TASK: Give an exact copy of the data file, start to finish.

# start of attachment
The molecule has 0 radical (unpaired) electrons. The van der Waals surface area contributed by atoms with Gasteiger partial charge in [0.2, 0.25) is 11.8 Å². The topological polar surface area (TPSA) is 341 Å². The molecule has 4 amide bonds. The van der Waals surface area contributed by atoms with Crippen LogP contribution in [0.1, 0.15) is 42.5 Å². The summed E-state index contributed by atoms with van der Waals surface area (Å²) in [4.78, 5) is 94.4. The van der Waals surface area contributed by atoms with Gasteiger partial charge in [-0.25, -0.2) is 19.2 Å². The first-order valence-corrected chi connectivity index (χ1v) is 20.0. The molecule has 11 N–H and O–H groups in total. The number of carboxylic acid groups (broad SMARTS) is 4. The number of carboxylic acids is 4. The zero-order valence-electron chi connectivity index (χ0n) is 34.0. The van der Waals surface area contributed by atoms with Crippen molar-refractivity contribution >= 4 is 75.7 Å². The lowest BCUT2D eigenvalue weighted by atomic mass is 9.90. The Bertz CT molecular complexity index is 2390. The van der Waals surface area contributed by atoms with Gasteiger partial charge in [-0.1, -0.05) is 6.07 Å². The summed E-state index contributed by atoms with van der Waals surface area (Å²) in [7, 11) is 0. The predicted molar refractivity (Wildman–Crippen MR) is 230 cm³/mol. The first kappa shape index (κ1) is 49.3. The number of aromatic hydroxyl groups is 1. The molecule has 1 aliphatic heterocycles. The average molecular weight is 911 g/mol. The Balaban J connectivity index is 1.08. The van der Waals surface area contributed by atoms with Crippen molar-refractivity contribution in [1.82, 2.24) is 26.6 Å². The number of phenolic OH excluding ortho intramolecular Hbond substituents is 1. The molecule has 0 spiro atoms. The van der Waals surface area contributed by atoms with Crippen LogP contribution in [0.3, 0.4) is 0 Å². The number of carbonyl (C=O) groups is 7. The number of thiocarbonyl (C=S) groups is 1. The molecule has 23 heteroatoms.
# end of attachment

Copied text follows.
The molecule has 0 radical (unpaired) electrons. The van der Waals surface area contributed by atoms with Gasteiger partial charge in [0.2, 0.25) is 11.8 Å². The topological polar surface area (TPSA) is 341 Å². The molecule has 4 amide bonds. The van der Waals surface area contributed by atoms with Crippen LogP contribution in [0.1, 0.15) is 42.5 Å². The summed E-state index contributed by atoms with van der Waals surface area (Å²) in [4.78, 5) is 94.4. The van der Waals surface area contributed by atoms with Gasteiger partial charge in [-0.25, -0.2) is 19.2 Å². The first-order valence-corrected chi connectivity index (χ1v) is 20.0. The molecule has 11 N–H and O–H groups in total. The number of carboxylic acid groups (broad SMARTS) is 4. The number of carboxylic acids is 4. The zero-order valence-electron chi connectivity index (χ0n) is 34.0. The van der Waals surface area contributed by atoms with Crippen molar-refractivity contribution >= 4 is 75.7 Å². The lowest BCUT2D eigenvalue weighted by atomic mass is 9.90. The Bertz CT molecular complexity index is 2390. The van der Waals surface area contributed by atoms with Gasteiger partial charge in [-0.1, -0.05) is 6.07 Å². The summed E-state index contributed by atoms with van der Waals surface area (Å²) in [7, 11) is 0. The predicted molar refractivity (Wildman–Crippen MR) is 230 cm³/mol. The first kappa shape index (κ1) is 49.3. The number of aromatic hydroxyl groups is 1. The molecule has 1 aliphatic heterocycles. The average molecular weight is 911 g/mol. The Balaban J connectivity index is 1.08. The van der Waals surface area contributed by atoms with Crippen molar-refractivity contribution in [1.82, 2.24) is 26.6 Å². The number of phenolic OH excluding ortho intramolecular Hbond substituents is 1. The molecule has 0 spiro atoms. The van der Waals surface area contributed by atoms with Crippen LogP contribution in [0.3, 0.4) is 0 Å². The number of carbonyl (C=O) groups is 7. The number of thiocarbonyl (C=S) groups is 1. The molecule has 23 heteroatoms.